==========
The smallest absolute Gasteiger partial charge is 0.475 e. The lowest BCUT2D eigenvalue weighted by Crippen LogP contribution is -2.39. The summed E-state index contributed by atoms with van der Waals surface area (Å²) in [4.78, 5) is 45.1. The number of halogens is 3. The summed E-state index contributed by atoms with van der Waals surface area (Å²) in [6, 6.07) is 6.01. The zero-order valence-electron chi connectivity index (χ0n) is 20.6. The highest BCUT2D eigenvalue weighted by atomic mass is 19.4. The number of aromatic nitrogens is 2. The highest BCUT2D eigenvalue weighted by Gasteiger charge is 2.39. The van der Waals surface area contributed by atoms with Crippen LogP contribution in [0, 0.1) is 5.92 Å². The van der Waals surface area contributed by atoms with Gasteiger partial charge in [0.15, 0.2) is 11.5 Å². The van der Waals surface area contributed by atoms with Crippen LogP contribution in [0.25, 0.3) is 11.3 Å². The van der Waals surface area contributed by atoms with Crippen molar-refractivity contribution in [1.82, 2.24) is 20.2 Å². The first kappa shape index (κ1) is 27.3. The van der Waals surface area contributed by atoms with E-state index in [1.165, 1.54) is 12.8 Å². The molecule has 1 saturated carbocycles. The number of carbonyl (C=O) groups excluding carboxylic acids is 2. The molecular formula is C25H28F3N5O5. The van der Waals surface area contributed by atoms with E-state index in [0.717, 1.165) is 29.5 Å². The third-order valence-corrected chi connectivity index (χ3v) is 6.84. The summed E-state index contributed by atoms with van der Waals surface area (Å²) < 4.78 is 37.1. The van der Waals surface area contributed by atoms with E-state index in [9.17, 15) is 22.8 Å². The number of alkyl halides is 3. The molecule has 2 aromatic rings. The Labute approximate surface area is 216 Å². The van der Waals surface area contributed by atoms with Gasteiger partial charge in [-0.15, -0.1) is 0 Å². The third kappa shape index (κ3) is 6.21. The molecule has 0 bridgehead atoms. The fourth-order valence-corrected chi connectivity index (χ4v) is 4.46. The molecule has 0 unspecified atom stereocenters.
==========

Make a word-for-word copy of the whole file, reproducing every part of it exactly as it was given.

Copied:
The smallest absolute Gasteiger partial charge is 0.475 e. The lowest BCUT2D eigenvalue weighted by Crippen LogP contribution is -2.39. The summed E-state index contributed by atoms with van der Waals surface area (Å²) in [4.78, 5) is 45.1. The number of halogens is 3. The summed E-state index contributed by atoms with van der Waals surface area (Å²) in [6, 6.07) is 6.01. The zero-order valence-electron chi connectivity index (χ0n) is 20.6. The highest BCUT2D eigenvalue weighted by atomic mass is 19.4. The number of aromatic nitrogens is 2. The highest BCUT2D eigenvalue weighted by Gasteiger charge is 2.39. The van der Waals surface area contributed by atoms with Crippen LogP contribution in [0, 0.1) is 5.92 Å². The van der Waals surface area contributed by atoms with Gasteiger partial charge in [0.15, 0.2) is 11.5 Å². The van der Waals surface area contributed by atoms with Crippen LogP contribution in [0.25, 0.3) is 11.3 Å². The van der Waals surface area contributed by atoms with Crippen molar-refractivity contribution in [1.82, 2.24) is 20.2 Å². The first kappa shape index (κ1) is 27.3. The van der Waals surface area contributed by atoms with E-state index in [1.165, 1.54) is 12.8 Å². The molecule has 1 saturated carbocycles. The number of carbonyl (C=O) groups excluding carboxylic acids is 2. The molecular formula is C25H28F3N5O5. The van der Waals surface area contributed by atoms with E-state index in [0.717, 1.165) is 29.5 Å². The third-order valence-corrected chi connectivity index (χ3v) is 6.84. The summed E-state index contributed by atoms with van der Waals surface area (Å²) < 4.78 is 37.1. The van der Waals surface area contributed by atoms with E-state index in [9.17, 15) is 22.8 Å². The number of alkyl halides is 3. The molecule has 2 aromatic rings. The Labute approximate surface area is 216 Å². The van der Waals surface area contributed by atoms with Gasteiger partial charge in [-0.15, -0.1) is 0 Å². The third kappa shape index (κ3) is 6.21. The molecule has 0 bridgehead atoms. The fourth-order valence-corrected chi connectivity index (χ4v) is 4.46. The molecule has 0 unspecified atom stereocenters.